Is there anything to Donald Trump's claim that George Washington had skeletons in his closet?
US President Donald Trump, seen here at a meeting with Colombian President Iván Duque at the United Nations. (AFP / Nicholas Kamm)

At his news conference on Wednesday President Trump dragged George Washington into the fight over the nomination of Brett Kavanaugh to the Supreme Court. This is what Mr. Trump said:

Look, if we brought George Washington here and we said, we have George Washington, the Democrats would vote against him. Just so you understand. And he may have had a bad past, who knows, you know? He may have had some—I think accusations made. Didn't he have a couple of things in his past? George Washington would be voted against 100 percent by Schumer and the con artists. I mean 100 percent. 100 percent. So it really doesn't matter from their standpoint.

We cannot know what he had in mind as he didn't spell out his concerns. But what might he be thinking of?

While Washington was treated as a hero during most of American history he came in for a drubbing during the cynical 1920s by self-professed debunkers like W.E. Woodward. These are the points the debunkers made:

● In his twenties and thirties Washington, a young man on the make, connived to buy up as much land as possible, sometimes unscrupulously. Early on in his career as a land speculator, when Virginia was still under British rule, he hired a surveyor to stake out land west of the Alleghenies that was off-limits to white settlers. As a colonel during the Seven Years' War, to the disadvantage of his own soldiers, he made off with the best lands set aside by the British for soldiers who fought in the war.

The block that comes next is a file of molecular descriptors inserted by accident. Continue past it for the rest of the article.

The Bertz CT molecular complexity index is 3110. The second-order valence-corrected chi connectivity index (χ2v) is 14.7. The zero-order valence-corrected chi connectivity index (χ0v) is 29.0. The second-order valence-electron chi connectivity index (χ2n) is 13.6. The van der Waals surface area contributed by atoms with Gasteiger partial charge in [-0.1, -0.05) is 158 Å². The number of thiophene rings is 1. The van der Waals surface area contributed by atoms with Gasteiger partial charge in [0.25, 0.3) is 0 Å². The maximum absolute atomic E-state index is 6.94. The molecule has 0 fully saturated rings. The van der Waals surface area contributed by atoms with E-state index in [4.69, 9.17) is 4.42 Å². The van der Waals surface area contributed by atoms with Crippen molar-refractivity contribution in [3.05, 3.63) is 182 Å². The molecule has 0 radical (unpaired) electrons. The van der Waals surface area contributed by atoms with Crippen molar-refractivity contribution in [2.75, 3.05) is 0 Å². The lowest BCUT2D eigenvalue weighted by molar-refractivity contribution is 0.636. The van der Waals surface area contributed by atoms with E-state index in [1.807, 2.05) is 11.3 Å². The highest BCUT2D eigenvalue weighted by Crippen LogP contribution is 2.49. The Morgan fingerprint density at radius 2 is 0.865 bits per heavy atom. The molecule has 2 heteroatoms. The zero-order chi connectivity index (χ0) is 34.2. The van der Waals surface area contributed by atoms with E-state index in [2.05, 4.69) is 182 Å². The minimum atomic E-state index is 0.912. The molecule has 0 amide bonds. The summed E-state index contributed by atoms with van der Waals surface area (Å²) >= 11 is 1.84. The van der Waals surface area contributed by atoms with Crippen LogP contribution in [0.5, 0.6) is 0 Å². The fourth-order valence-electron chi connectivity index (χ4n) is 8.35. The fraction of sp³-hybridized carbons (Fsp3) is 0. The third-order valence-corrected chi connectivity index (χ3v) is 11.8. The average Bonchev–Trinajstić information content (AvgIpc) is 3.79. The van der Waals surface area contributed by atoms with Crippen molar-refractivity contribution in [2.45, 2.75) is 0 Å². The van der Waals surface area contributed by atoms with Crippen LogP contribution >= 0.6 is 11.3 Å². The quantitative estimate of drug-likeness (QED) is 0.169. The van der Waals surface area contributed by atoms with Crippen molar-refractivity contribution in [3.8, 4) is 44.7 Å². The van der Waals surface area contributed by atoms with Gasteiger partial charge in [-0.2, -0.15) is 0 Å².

● He didn't like his mother and in her final years rarely visited her.

● Though he had a reputation as a prude thanks to mythmakers like Parson Weems, the author who concocted the famous cherry tree story, Washington actually love to drink and dance.

Painting by Grant Wood mocking the cherry tree story (1939)

● As a soldier he told crude sex jokes. How bad were they? You be the judge. Here's one of his jokes about a certain colonel's love affair, as I related once in a book. The man, Washington remarked, "like a prudent general," should have "reviewed his strength, his arms, and ammunition before he got involved in an action." In the future, Washington advised, this colonel should "make the first onset upon his fair del Toboso, with vigor, that the impression may be deep, if it cannot be lasting." That's about it.

● He openly showed affection for his best friend's wife, Sally Fairfax.

● He owned slaves and during one period spent a considerable time trying to arrange for the return of a slave who'd escaped. But in his will he freed his slaves on the death of his wife, Martha.

● As president he set the armed forces of the United States (such as they were back then) upon Native Americans in a grisly campaign marked by brutal violence.

That, ladies and gentlemen, is the laundry list of complaints made against George Washington, the Father of this country. You may judge for yourself if they bear any comparison to those that have been leveled against Brett Kavanaugh.

Rick Shenkman is the publisher of the History News Network and the author of the New York Times bestseller, Legends, Lies and Cherished Myths of American History.  His latest book is Political Animals: How Our Stone-Age Brain Gets in the Way of Smart Politics (Basic Books, January 2016). You can follow him on Twitter. He blogs at stoneagebrain.